Gender assessment of non-timber forest production and capacity building in northern uplands Lao PDR
Description of the project: GDA assessed gender roles in the northern rural uplands of Lao PDR, focusing on Non-Timber Forest Production (NTFP). The project used a women’s empowerment lens to bridge traditional harvesting practices with sustainable livelihood initiatives in the target communities. The 4,500 project beneficiaries were women, their families and fellow community members; many of whom belong to the Hmong and Khmu ethnic groups who have been systematically marginalized in Lao PDR. The project identified key areas and documented policies for improving sustainability. Women leaders in the community participated in the Training of Trainer workshops with the goal to enhance their capacity and their knowledge sharing.
Climate impact: The villages selected for the assessment were located in high risk landslide regions. The risk has increased in past years due to deforestation from overharvesting. By supporting alternative economies and NTFPs, GDA works towards mitigating the risk of natural disaster. They are also preserving natural resources through training and advocacy on sustainable harvesting practices, especially advocating for policy reform in the area of unsustainable harvesting of fish, cardamom, and wild mushrooms.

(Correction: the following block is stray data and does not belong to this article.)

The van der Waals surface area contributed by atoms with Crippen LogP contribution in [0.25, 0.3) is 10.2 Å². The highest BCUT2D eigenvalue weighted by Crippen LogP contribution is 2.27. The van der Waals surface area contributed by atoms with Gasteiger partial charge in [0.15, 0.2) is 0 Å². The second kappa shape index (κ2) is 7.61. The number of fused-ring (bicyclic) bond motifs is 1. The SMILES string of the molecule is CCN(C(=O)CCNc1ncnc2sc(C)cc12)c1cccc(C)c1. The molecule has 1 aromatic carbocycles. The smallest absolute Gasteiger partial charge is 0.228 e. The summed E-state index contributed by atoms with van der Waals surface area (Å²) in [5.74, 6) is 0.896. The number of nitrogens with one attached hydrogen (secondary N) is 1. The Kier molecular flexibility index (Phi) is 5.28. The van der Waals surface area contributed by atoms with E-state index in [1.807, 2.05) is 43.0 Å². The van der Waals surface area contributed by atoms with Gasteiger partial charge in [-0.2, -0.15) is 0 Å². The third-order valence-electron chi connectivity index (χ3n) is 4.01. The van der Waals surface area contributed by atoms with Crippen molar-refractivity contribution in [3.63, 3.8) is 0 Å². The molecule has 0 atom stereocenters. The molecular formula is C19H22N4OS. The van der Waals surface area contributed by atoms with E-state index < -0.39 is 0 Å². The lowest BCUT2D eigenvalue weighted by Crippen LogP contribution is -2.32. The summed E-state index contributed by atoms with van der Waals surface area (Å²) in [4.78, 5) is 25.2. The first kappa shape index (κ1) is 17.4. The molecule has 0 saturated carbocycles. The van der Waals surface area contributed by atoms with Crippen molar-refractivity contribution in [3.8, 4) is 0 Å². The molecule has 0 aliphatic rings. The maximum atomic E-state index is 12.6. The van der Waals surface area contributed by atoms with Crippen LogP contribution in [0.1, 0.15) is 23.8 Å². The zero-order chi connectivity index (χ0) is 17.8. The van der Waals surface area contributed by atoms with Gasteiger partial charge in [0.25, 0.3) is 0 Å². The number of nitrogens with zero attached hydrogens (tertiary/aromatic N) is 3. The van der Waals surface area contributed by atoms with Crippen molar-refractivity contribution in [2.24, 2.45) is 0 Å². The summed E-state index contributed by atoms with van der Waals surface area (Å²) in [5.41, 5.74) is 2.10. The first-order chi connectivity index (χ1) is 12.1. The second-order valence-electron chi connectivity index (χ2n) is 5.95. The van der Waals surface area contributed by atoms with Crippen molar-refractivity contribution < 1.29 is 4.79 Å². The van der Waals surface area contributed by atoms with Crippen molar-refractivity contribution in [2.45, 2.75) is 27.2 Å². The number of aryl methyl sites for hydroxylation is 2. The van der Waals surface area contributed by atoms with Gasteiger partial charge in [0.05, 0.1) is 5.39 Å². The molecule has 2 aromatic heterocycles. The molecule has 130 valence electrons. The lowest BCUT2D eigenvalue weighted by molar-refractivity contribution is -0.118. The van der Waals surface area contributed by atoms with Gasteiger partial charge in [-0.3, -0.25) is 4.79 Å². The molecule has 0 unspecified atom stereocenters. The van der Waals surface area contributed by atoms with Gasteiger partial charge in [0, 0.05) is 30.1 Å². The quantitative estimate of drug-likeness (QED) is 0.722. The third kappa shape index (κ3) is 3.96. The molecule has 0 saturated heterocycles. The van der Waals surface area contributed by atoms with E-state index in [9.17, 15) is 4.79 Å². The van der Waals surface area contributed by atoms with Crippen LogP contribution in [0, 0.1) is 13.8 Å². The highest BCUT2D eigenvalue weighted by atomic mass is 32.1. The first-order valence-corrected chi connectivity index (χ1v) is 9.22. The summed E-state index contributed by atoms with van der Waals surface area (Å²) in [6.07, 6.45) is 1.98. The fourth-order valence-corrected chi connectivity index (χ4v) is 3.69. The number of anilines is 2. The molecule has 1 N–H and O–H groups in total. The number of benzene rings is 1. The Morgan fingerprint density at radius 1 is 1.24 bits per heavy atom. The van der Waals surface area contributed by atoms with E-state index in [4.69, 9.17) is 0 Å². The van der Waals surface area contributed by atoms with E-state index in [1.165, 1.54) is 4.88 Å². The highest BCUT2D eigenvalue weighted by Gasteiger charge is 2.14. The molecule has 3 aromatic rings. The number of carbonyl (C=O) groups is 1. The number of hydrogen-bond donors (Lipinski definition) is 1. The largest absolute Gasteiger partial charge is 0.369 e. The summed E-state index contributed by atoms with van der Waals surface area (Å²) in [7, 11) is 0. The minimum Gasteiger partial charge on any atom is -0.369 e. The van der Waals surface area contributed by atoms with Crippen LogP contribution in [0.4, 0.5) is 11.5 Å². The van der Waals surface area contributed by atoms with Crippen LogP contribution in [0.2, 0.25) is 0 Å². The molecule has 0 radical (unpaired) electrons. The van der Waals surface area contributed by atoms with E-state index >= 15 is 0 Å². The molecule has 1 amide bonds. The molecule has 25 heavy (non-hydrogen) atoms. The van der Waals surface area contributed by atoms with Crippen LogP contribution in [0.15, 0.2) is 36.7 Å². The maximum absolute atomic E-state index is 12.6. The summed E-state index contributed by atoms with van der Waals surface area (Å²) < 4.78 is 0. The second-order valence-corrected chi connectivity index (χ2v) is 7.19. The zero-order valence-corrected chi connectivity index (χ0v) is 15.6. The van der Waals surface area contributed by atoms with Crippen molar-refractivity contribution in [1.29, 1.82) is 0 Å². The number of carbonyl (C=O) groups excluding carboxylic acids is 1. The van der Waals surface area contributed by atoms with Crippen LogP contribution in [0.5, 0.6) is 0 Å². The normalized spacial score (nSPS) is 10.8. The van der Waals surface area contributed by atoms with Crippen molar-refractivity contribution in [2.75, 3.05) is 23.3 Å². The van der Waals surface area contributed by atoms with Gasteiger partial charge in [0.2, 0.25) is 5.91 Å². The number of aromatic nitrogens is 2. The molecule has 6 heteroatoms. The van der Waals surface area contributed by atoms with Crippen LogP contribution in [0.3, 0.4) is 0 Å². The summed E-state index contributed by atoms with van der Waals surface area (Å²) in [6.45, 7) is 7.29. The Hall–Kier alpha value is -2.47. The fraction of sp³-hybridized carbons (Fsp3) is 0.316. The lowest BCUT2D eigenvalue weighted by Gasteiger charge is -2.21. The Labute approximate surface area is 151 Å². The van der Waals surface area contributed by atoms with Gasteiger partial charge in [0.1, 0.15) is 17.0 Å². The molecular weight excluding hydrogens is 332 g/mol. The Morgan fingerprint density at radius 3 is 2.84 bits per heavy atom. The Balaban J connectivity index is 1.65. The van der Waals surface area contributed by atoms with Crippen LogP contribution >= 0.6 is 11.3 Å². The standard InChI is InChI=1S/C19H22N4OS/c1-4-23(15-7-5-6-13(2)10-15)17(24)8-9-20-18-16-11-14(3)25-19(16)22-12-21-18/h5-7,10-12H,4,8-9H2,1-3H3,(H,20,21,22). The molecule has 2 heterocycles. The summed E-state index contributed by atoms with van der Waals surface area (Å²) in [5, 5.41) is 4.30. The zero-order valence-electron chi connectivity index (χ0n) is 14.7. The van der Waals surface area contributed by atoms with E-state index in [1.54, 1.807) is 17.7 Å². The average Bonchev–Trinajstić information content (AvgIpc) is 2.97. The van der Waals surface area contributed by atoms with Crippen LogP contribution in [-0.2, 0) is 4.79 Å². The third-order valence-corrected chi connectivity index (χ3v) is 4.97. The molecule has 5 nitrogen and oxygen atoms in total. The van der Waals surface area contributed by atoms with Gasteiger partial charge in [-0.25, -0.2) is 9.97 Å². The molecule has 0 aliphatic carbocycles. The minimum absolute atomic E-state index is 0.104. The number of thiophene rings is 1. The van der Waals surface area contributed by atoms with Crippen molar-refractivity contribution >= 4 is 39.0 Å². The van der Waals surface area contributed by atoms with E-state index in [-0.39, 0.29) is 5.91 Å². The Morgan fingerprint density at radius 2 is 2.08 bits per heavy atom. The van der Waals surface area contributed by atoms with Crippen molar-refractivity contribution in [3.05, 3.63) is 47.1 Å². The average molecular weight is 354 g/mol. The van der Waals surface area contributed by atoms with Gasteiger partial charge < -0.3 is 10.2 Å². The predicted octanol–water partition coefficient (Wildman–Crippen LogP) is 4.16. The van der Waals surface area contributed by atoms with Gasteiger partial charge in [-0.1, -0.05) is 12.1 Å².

Gender impact: In addition to the familial and household duties, women in the targeted villages are also primarily responsible for NTFP. Using a rights based gender framework, the project conducted awareness raising and training on financial management to promote financial independence. By building the capacity of the women to become knowledge bearers in the field of agriculture and income generation, the project aimed to increase their inclusion and impact on community decisions.
Scalability / replicability: NTFP harvesting has been the mainstay of village livelihood long before external involvement. However, there is an urgent need for policy intervention and good practices to ensure its sustainability. The framework and needs assessment of this project could be replicated in other communities affected by deforestation, forced migration, and food insecurity as a women’s empowerment initiative as well as a climate risk reduction strategy.